Anjuli carefully stirred the pot of stew and said, “If the war arises again, I will join the free fighters.” In the orphanage, such odd comments have no value. It was a moment in history where I have seen the pure emotion of shock—from everyone at the orphanage but me. As I was constantly responding to my parents, a part of me was stuck, watching the first death tolls flashing across the television screen. Anjuli and Marilla were very quiet. Back inside the walls of the orphanage, Anjuli sits next to me, sketching a dove as she told me that, “My sister is part of the LTTE, she says she feels comfortable there. In my village the army comes to look for families connected to the movement. They won’t come here.” In a place where strict orthodox traditions determined the appropriate size of earrings and lengths of skirts, Anjuli’s sister was stomping through the forest in military boots with a group of freedom fighters. She was among the roughly one-third of LTTE fighters that were female, filling ranks from foot soldiers to high-standing guerillas.
In our final days we took a bus ride to the beach, a first for many of the children in the orphanage. It wasn’t until I had made the familiar trek across the island, a lady was crying. On the sand next to a collapsed church, she cried out loud and said, “My arms still ache. I cannot hold anything since I lost my child.” I don’t remember the women’s name, there were too many people crowded on the beach that day, but I remember the way she looked through my soul. The collapsed church is where her child was. She didn’t ask for food, medical attention, and she didn’t bother to call for help. She only needed a stranger like me, to understand that her child was dead.
As I was pulled back from the women’s constant cries, I have realized that the things left unsaid and unexplored on the original trip forced me into figuring out everything on my own. I wanted to know more about what was occurring around me but, no one wanted to share about it because they were told that they were being watched by someone.
All too soon there were tearful goodbyes, names of those I met, and addresses scribbled in my notebook—hopeless to remain in contact between two countries. As we drove away my friend turned to me and admitted that, “Ok, by coming to Sri Lanka we had been impacted by many, and then we would have by only sending money.” Even though the intent of sending money was honourable in the first place, the impact was quite problematic for me to understand. What has happened in the past between the LTTE and the Sri Lankan Army that impacted these war-affected orphans so much, that they wouldn’t tell the higher officials?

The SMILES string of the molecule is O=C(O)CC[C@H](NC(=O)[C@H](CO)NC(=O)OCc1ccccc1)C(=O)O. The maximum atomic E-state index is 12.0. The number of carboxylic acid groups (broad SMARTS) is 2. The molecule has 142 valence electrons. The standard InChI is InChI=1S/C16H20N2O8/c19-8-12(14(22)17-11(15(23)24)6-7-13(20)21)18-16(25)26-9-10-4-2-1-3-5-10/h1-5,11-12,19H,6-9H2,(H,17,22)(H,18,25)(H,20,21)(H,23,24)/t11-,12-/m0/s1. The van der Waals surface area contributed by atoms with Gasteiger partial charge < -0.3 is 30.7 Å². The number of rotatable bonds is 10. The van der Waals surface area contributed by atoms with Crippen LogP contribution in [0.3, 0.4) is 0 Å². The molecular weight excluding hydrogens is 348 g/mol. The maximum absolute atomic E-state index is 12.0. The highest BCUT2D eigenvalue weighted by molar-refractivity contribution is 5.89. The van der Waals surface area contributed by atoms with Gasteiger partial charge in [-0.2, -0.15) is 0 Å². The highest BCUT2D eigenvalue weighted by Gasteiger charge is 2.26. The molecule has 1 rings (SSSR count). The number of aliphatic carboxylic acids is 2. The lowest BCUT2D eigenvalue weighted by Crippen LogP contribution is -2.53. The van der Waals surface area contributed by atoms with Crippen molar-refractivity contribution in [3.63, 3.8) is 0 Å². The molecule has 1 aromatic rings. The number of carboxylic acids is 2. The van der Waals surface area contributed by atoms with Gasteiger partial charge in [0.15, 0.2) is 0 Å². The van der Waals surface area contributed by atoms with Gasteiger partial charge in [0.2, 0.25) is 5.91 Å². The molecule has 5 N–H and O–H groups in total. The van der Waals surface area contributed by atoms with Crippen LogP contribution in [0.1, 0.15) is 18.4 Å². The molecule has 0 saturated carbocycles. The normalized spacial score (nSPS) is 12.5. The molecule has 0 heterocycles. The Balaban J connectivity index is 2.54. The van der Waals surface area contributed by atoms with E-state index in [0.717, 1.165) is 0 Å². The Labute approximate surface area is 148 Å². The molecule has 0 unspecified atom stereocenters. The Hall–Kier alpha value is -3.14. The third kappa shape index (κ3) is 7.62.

I had only discovered what was occurring to them when, I was lost in texts on ethnic conflict in Sri Lanka that deepened my knowledge on unequal power regarding federalism and resistance in that country. My summers were spent on the island, where my conversations with girls from the orphanage have grown more thoughtful every year. I still remember what Marilla told me 5 years ago, using her sarcastic voice on how most Western countries view Sri Lanka as. She said, “Let them finish off the messy part of eliminating terrorism, and go in later with Development.”
It was difficult to locate their narratives and to verify the stories that have been told by them but, to collect evidence of a woman’s pain came with its own politics. For instance, a medical report is reliable; a grandmother who cannot erase what she has witnessed and the cruel intentions of those around her was not credible. Here you’d have to reveal the number of burials for anyone to give a tiny shit, but when people are living in shit…that won’t turn any heads. Using the pen that I had on my hand, I wrote down my thoughts on my diary.
There might be something liberating about letting go of what you dreamed about and while you’re at it, tell them a good make-believe story at the end.